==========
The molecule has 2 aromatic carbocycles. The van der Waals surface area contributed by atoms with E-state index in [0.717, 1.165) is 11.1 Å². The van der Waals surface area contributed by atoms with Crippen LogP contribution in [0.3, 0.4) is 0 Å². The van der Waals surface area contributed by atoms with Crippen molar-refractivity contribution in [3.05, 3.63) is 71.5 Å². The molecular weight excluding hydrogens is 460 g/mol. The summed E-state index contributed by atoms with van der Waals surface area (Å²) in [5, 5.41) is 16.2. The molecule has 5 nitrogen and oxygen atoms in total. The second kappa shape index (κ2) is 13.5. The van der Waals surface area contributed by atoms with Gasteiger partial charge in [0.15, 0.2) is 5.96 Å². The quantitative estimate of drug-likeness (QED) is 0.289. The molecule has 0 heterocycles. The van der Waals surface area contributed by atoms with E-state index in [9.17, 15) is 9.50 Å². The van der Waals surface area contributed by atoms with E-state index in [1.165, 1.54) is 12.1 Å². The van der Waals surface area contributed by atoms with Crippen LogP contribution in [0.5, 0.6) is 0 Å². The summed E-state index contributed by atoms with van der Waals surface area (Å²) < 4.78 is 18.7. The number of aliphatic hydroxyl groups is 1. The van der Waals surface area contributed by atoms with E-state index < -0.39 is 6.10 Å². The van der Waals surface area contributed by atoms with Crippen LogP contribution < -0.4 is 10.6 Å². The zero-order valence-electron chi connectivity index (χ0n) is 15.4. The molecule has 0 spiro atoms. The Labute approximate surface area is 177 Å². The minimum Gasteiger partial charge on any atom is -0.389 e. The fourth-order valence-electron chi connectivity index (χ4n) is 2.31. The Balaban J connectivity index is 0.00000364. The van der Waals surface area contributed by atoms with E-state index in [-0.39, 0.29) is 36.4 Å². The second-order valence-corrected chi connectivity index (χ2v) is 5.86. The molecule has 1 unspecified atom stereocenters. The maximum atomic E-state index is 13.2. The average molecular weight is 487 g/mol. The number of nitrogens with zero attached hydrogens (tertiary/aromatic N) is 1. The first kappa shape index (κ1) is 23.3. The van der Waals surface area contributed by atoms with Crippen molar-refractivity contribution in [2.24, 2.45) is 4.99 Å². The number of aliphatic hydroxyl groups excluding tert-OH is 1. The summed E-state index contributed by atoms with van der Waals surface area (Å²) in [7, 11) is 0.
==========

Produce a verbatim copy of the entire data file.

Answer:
The molecule has 2 aromatic carbocycles. The van der Waals surface area contributed by atoms with E-state index in [0.717, 1.165) is 11.1 Å². The van der Waals surface area contributed by atoms with Crippen LogP contribution in [0.3, 0.4) is 0 Å². The van der Waals surface area contributed by atoms with Crippen molar-refractivity contribution in [3.05, 3.63) is 71.5 Å². The molecular weight excluding hydrogens is 460 g/mol. The summed E-state index contributed by atoms with van der Waals surface area (Å²) in [5, 5.41) is 16.2. The molecule has 5 nitrogen and oxygen atoms in total. The second kappa shape index (κ2) is 13.5. The van der Waals surface area contributed by atoms with Gasteiger partial charge in [0.15, 0.2) is 5.96 Å². The quantitative estimate of drug-likeness (QED) is 0.289. The molecule has 0 heterocycles. The van der Waals surface area contributed by atoms with E-state index in [9.17, 15) is 9.50 Å². The van der Waals surface area contributed by atoms with E-state index in [1.165, 1.54) is 12.1 Å². The van der Waals surface area contributed by atoms with Crippen LogP contribution in [0.5, 0.6) is 0 Å². The summed E-state index contributed by atoms with van der Waals surface area (Å²) < 4.78 is 18.7. The number of aliphatic hydroxyl groups is 1. The van der Waals surface area contributed by atoms with E-state index < -0.39 is 6.10 Å². The van der Waals surface area contributed by atoms with Crippen LogP contribution < -0.4 is 10.6 Å². The zero-order valence-electron chi connectivity index (χ0n) is 15.4. The molecule has 0 spiro atoms. The Labute approximate surface area is 177 Å². The minimum Gasteiger partial charge on any atom is -0.389 e. The fourth-order valence-electron chi connectivity index (χ4n) is 2.31. The Balaban J connectivity index is 0.00000364. The van der Waals surface area contributed by atoms with E-state index in [-0.39, 0.29) is 36.4 Å². The second-order valence-corrected chi connectivity index (χ2v) is 5.86. The molecule has 1 unspecified atom stereocenters. The maximum atomic E-state index is 13.2. The average molecular weight is 487 g/mol. The number of nitrogens with zero attached hydrogens (tertiary/aromatic N) is 1. The first kappa shape index (κ1) is 23.3. The van der Waals surface area contributed by atoms with Crippen molar-refractivity contribution in [2.24, 2.45) is 4.99 Å². The number of aliphatic hydroxyl groups excluding tert-OH is 1. The summed E-state index contributed by atoms with van der Waals surface area (Å²) in [7, 11) is 0.